File Explorer now has tabs like a browser. You can click on the plus sign at the top of the screen to open a file or folder in another tab. This is handy for keeping default folders like Downloads open so you can remember to move files to the right place. Once you close File Explorer the tabs close.

In the File Explorer toolbar click on the ellipses (. . .) and choose Options to change default settings and choose which folder opens by default in File Explorer, view for files and folders and more.

When you right click on a file or folder you see a lot of new options. To see the more familiar options click on Show More Options at the bottom of the list. Some integrations, like right clicking to convert or combine files in Acrobat, have moved to this menu. If you want to rename a file or folder without scrolling through menus click F2.

If you want the full text of your files to be available to Windows search open File Explorer, then right click on the drive for which you want to enable the file content indexing and select properties. In the General tab, check the option “Allow files on this drive to have contents indexed” in addition to file properties.

New Features

Focus Time

In the taskbar you will find Widgets. You can add or remove widgets, like the widgets on your smartphone. You can display weather, get a quick glance at your calendar or To Dos, see your Microsoft productivity app feed for recently accessed documents, add a little music to your day with the Spotify widget and much more.

One widget that is particularly useful is the Focus widget. You can set a timer for a certain amount of time and during your Focus session the tool will silence all notifications. If you set the timer for longer than 25 minutes it will automatically add breaks, though you can check the box to skip breaks. If you have the Spotify widget you can also add your favorite music to play during your focus session. The Focus widget is designed to let you use time management principles like the Pomodoro Technique to let you reduce distractions and multitasking behavior. You will also get a daily progress report if you expand the widget so you can see how well you are doing. You can set your daily goal and measure performance.

You can find more widgets by clicking on the gear icon in the Widget panel available in the taskbar. Click on Discover More Widgets and then at the bottom of the menu choose Find More Widgets. This will open the Microsoft Store. In addition to the games, you can find productivity widgets like a feed reader, a quick launch tool, a notes sidebar and an e-reader that lets you highlight, annotate and read e-books aloud. Not all widgets are free, so check pricing and reviews.

Multiple Desktops

Windows 11 makes it easy to create multiple desktops. In the taskbar click on the icon that looks like a white box on top of a gray box to get started. You can create multiple desktops and toggle between them. For instance, you can create a desktop that has all your communication tools open, like Outlook and Teams. You can create a desktop for deep work, with your practice management tool open and desktop shortcuts to your document templates. You can create a desktop for focusing on professional development and marketing with your social media, bar association communities, Google Analytics and customer relationship management.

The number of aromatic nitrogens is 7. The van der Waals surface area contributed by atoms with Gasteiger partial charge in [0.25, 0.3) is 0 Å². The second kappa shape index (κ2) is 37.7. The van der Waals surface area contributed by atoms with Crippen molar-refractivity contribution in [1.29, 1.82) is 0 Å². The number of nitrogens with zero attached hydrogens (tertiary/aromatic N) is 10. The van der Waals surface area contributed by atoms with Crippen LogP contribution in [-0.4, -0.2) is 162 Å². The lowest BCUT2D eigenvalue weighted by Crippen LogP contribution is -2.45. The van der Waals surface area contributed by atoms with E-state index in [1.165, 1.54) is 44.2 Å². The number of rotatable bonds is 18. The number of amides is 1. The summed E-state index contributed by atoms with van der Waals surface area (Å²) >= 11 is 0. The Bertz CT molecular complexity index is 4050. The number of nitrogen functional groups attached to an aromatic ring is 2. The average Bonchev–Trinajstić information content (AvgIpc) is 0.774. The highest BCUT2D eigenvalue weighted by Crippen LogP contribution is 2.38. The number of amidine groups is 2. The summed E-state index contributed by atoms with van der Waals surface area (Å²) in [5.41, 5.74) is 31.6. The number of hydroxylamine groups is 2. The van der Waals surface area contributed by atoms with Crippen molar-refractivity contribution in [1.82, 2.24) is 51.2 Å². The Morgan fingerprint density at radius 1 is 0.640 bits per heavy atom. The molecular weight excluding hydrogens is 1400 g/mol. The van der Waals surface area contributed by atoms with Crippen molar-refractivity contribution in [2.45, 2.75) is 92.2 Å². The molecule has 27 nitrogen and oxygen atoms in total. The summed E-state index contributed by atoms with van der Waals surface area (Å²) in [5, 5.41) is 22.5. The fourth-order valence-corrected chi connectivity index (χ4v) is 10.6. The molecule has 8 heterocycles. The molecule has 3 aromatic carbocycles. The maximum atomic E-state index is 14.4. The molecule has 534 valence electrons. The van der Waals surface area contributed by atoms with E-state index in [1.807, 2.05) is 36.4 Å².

You can give each desktop a name, as well as change the background images to make it easier to tell which desktop you are using. To change the background or name of each desktop, mouse over the desktop icon in the taskbar, hover your mouse over a desktop and right click to see a menu of options.

Each desktop you create is saved and available even after you shut down or reboot your machine.

Windows AI Copilot

Windows 11 version 23H2 comes with Windows AI Copilot. This is the same technology that powers the Edge browser version of Copilot and Copilot for Microsoft 365. The Copilot icon appears in the taskbar at the bottom right. With Windows Copilot you can query your computer, a document and automate tasks.

Task Scheduler

Windows 11 (and Windows 10) comes with a task scheduler. You can turn on or off your PC at a certain time and automatically launch specific programs. You can schedule an email to go out or reminder to appear at a specific time. Launch Task Scheduler by searching for it. If you are a Microsoft 365 subscriber, you can enhance these basic scheduled tasks with Power Automate.

Snap Layout

Prior to Windows 11 if you were in an application, like Microsoft Word, the upper right options allowed you to close, expand or minimize the window. In Windows 11 the options include snapping multiple windows into place. Simply click the stacked box icon (maximize) in the upper right corner and you will see options to open multiple windows and snap them to the screen. Need to see your browser, a Word document and email all on one screen? No problem! This feature is especially handy when screen real estate is limited or if you are using a single giant monitor.  In addition to Snap layouts there is Snap Assist and Snap Groups.


Windows Backup is designed to make it easier to move to another PC. You can backup your desktop, documents, pictures, videos, settings and apps.

Paint has also gotten an upgrade with AI. You can now remove backgrounds from images, add multiple layers and use Paint Cocreator AI to generate images based on text prompts.

Snip has replaced Snip and Sketch. You can capture a screenshot, a part of a screen in a single moment or a motion. Then you can edit the capture with highlighting and the pen tool. Type Snipping Tool into the search bar and then you can add a delay, capture a screen or screen portion, and then annotate, crop, grab text via OCR and even redact! Click Edit in Paint for even more options.

Windows 11 is now stable and available. The operating system has some new features that help with productivity and ease of use. If you are using Windows 10 it is time to explore whether your current machines will support Windows 11 and begin the migration process. Upgrading a device is a painless process and your apps, software, documents and email all survive the switch. If your current device does not support Windows 11 it is time to start budgeting, so you won’t have to contend with sticker shock and migration woes.